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In the fall of 2019, Jennifer's youngest child started going to school full time. No longer needing to stay at home to care for her children, Jennifer was excited to get back into the work force and to finally have health insurance: something she hadn't had access to since her pregnancy six years ago.
But as she was in the process of looking for a job, COVID-19 hit the country, and Jennifer's four children were suddenly back home again. She had to give up her job search in order to homeschool her kids and she knows that she may have to continue homeschooling them for the upcoming school year.
Jennifer's husband has health insurance through his employer and her children have health insurance through Medicaid, which she is very thankful for. But it is too expensive for the family to add Jennifer onto her husband's plan, and with a household income of $37,000 a year for a family of six, their income is too high for her to qualify for Medicaid under current rules in North Carolina. This leaves Jennifer without any access to affordable health insurance coverage.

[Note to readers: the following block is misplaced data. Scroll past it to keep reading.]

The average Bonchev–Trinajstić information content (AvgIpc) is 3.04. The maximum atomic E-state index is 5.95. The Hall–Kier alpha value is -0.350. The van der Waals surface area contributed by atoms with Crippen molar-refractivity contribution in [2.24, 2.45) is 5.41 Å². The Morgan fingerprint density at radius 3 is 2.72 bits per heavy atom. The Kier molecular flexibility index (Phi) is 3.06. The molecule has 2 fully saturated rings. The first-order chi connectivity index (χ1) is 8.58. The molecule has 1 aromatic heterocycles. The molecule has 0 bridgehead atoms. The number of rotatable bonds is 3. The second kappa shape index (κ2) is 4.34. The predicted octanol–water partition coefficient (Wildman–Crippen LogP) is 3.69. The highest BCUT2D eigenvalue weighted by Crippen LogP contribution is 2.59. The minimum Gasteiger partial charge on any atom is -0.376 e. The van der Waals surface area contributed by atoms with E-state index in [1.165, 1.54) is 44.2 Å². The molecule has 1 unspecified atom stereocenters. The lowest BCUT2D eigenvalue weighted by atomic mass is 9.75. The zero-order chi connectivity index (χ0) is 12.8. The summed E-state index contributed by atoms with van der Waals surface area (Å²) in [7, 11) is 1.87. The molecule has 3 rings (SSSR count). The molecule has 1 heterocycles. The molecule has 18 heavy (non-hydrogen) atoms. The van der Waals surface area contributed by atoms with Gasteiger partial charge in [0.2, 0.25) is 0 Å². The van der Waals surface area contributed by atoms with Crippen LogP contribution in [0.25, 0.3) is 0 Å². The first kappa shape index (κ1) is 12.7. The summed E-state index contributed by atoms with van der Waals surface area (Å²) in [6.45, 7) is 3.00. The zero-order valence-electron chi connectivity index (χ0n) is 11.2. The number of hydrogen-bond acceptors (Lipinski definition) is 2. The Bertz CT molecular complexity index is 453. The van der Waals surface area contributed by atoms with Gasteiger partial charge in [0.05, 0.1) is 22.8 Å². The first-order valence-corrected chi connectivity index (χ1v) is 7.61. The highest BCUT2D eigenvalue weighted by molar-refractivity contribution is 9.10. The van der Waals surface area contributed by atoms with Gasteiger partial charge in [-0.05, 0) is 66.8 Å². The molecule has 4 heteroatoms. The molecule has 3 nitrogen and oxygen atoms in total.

Recently, Jennifer noticed a lump inside her nose. When her older brother was 10 years old, he had a brain tumor, and Jennifer is afraid of what this lump could signify for herself. But without health insurance, she can't afford to see a specialist for it.
"It would mean the world to me to have health insurance," she said. "It would mean that the state I live in cares about me, too. My contribution to this country may not be millions of dollars but being able to get older with my children and raise my children to be good people is still a contribution."
Jennifer hopes for things to go back to normal, so she can enter the workforce again and send her kids back to school. But for now, that's out of her hands.
To protect her privacy, we have not used Jennifer’s real name.